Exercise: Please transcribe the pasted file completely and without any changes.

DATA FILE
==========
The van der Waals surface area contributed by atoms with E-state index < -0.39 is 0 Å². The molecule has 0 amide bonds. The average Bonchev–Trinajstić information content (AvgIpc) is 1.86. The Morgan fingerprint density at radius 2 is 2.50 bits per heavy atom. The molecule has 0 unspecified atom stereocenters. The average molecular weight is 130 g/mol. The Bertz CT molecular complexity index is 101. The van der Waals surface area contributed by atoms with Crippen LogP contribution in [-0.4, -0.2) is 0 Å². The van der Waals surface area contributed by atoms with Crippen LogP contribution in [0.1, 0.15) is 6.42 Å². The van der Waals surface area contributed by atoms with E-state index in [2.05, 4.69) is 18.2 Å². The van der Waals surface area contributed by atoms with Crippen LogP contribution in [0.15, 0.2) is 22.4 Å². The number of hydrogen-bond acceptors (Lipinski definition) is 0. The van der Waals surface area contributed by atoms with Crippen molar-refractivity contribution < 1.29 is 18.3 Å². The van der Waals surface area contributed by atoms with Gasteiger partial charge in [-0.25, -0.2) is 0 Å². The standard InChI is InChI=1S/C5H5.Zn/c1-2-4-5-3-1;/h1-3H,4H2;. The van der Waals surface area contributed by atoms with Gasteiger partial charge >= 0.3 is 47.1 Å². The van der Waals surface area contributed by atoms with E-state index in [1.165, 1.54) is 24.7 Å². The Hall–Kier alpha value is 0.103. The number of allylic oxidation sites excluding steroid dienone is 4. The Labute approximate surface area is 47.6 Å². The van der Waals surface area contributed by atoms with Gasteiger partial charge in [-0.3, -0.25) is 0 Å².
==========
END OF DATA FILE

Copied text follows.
The van der Waals surface area contributed by atoms with E-state index < -0.39 is 0 Å². The molecule has 0 amide bonds. The average Bonchev–Trinajstić information content (AvgIpc) is 1.86. The Morgan fingerprint density at radius 2 is 2.50 bits per heavy atom. The molecule has 0 unspecified atom stereocenters. The average molecular weight is 130 g/mol. The Bertz CT molecular complexity index is 101. The van der Waals surface area contributed by atoms with Crippen LogP contribution in [-0.4, -0.2) is 0 Å². The van der Waals surface area contributed by atoms with Crippen LogP contribution in [0.1, 0.15) is 6.42 Å². The van der Waals surface area contributed by atoms with E-state index in [2.05, 4.69) is 18.2 Å². The van der Waals surface area contributed by atoms with Crippen LogP contribution in [0.15, 0.2) is 22.4 Å². The number of hydrogen-bond acceptors (Lipinski definition) is 0. The van der Waals surface area contributed by atoms with Crippen molar-refractivity contribution < 1.29 is 18.3 Å². The van der Waals surface area contributed by atoms with Gasteiger partial charge in [-0.25, -0.2) is 0 Å². The standard InChI is InChI=1S/C5H5.Zn/c1-2-4-5-3-1;/h1-3H,4H2;. The van der Waals surface area contributed by atoms with Gasteiger partial charge >= 0.3 is 47.1 Å². The van der Waals surface area contributed by atoms with E-state index in [1.165, 1.54) is 24.7 Å². The Hall–Kier alpha value is 0.103. The number of allylic oxidation sites excluding steroid dienone is 4. The Labute approximate surface area is 47.6 Å². The van der Waals surface area contributed by atoms with Gasteiger partial charge in [-0.3, -0.25) is 0 Å².